- If a dryer has been contaminated by floodwater, have it checked by a technician and then wipe down the drum and outside of the dryer with a solution of chlorine bleach and hot water. Always rinse well with a cloth dipped in clear water before using.
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How to Prevent and Remove Mildew in the Laundry Room
Even without a flood, laundry rooms offer the perfect climate for mold growth. Mold is destructive to the structure of your home and can jeopardize health. Taking steps to control humidity, frequent checks for the beginnings of mold growth, and quick clean-up can keep problems at bay.
Keeping humidity in the laundry room below fifty percent will deter mold growth, prevent your dryer from working harder, and make you feel more comfortable. Humidity can be reduced with a dehumidifier, an open window, a good ventilation system, or a ceiling fan. If you live in a high humidity climate and your laundry room has poor ventilation, use a semi-gloss paint for the walls and ceiling that has an anti-mold and mildew agent added.
Clothes should be removed from the washer immediately and hung on a clothesline or dried in the dryer. Wet clothes can actually mildew in the washer. If they are removed without treating the mildew, spores can spread and cause more problems. Water connections to the washer should be checked frequently for leaks. Even if you don't see a leak, there could be hidden trouble. Using a dry hand or cloth, wipe around each connection to feel for dampness. A water leak will often cause walls to bubble or ripple. It can also cause mold to grow in the insulation behind the drywall. If you see a black or bluish stain on the wall, clean-up must begin immediately.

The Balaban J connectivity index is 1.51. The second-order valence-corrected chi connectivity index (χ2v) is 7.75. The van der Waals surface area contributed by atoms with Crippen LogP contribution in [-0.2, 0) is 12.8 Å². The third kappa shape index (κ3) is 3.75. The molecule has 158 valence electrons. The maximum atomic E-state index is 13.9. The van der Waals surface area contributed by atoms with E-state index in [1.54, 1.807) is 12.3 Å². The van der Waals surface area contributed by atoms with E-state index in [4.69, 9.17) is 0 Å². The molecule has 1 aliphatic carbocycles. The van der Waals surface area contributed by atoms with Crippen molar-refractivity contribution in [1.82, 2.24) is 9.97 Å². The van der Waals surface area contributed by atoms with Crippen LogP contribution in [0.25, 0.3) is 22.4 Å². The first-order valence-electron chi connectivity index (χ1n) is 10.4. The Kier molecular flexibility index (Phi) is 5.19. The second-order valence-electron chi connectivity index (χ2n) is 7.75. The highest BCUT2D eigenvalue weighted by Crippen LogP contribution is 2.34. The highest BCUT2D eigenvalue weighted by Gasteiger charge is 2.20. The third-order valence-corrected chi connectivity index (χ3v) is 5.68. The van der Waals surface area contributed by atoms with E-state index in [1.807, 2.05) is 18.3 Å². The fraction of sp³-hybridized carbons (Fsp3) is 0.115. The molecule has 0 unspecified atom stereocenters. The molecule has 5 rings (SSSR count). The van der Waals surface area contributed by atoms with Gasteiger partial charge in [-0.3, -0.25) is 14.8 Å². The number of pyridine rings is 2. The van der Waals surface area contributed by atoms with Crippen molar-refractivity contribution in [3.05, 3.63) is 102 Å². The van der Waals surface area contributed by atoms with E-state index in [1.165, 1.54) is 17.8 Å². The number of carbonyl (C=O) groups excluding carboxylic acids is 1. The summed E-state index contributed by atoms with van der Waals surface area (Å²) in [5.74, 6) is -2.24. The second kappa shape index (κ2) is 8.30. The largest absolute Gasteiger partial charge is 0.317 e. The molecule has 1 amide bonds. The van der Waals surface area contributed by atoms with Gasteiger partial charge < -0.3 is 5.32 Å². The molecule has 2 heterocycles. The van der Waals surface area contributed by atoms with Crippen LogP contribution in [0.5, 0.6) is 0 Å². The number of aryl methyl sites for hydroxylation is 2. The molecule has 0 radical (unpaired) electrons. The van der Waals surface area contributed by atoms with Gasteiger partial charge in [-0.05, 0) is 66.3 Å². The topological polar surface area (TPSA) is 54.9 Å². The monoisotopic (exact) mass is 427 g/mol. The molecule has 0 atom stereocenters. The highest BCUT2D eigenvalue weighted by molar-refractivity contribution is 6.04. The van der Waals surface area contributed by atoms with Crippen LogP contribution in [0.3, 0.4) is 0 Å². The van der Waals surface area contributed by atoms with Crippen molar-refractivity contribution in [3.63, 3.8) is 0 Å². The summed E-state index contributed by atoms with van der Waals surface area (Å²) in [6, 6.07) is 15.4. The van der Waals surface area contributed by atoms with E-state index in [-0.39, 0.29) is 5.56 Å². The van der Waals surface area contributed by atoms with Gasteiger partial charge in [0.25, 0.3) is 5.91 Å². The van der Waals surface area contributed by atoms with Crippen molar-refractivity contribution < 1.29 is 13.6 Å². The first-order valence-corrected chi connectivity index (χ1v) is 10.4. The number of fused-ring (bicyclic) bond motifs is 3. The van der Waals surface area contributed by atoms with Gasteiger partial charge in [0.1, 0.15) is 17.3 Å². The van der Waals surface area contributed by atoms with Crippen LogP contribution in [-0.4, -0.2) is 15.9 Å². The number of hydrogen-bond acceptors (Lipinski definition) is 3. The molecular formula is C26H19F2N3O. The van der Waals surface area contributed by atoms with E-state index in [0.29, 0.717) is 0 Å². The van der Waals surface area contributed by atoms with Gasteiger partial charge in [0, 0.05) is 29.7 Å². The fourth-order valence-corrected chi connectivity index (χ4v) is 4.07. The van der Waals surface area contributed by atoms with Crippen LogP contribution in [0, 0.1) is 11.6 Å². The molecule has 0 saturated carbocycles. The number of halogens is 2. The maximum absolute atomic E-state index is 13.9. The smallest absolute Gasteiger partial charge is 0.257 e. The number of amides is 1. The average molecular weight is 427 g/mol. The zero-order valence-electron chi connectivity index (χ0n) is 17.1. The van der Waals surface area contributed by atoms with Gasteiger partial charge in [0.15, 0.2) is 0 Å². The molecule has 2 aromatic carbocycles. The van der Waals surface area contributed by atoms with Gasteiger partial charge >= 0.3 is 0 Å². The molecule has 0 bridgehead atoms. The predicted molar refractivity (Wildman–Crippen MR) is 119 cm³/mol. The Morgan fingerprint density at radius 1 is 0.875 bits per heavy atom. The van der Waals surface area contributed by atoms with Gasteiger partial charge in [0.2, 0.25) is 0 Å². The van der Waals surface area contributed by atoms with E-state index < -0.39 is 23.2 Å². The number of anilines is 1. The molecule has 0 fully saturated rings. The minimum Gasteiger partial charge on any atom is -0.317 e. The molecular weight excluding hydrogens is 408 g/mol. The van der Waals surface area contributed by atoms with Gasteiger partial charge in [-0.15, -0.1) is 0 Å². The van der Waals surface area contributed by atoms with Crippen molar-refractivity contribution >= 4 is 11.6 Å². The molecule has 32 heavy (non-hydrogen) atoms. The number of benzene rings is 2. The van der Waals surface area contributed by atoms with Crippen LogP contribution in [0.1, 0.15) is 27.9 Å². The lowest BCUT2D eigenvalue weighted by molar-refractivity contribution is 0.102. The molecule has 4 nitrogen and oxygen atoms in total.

The build-up of dryer lint can also cause mold problems. Dryers should vent outside with an approved dryer vent. The vent should be checked frequently to ensure that it is securely attached to the dryer and is clear of lint. If you feel the transfer of air around the vent when the dryer is running, there are holes that are leaking moist air. Replace as soon as possible.
Removing the lint from the dryer filter after each use is essential to keeping your dryer operating properly and preventing fires. Lint can also build-up in the dryer hose and around the outside vent encouraging mold growth. If you notice a musty smell in your dryer, it is time to clean the venting thoroughly.
At the first noticeable sign of mildew or whiff of mustiness, use a scrub brush and a solution of water and chlorine bleach (follow product label directions) to wipe down surfaces. Be sure to wear a mask and gloves to protect yourself from airborne spores. When cleaning the laundry, use an antibacterial spray or cleaning product to prevent regrowth. If the mold has grown into the drywall or insulation, the area must be replaced to get rid of the mold infestation.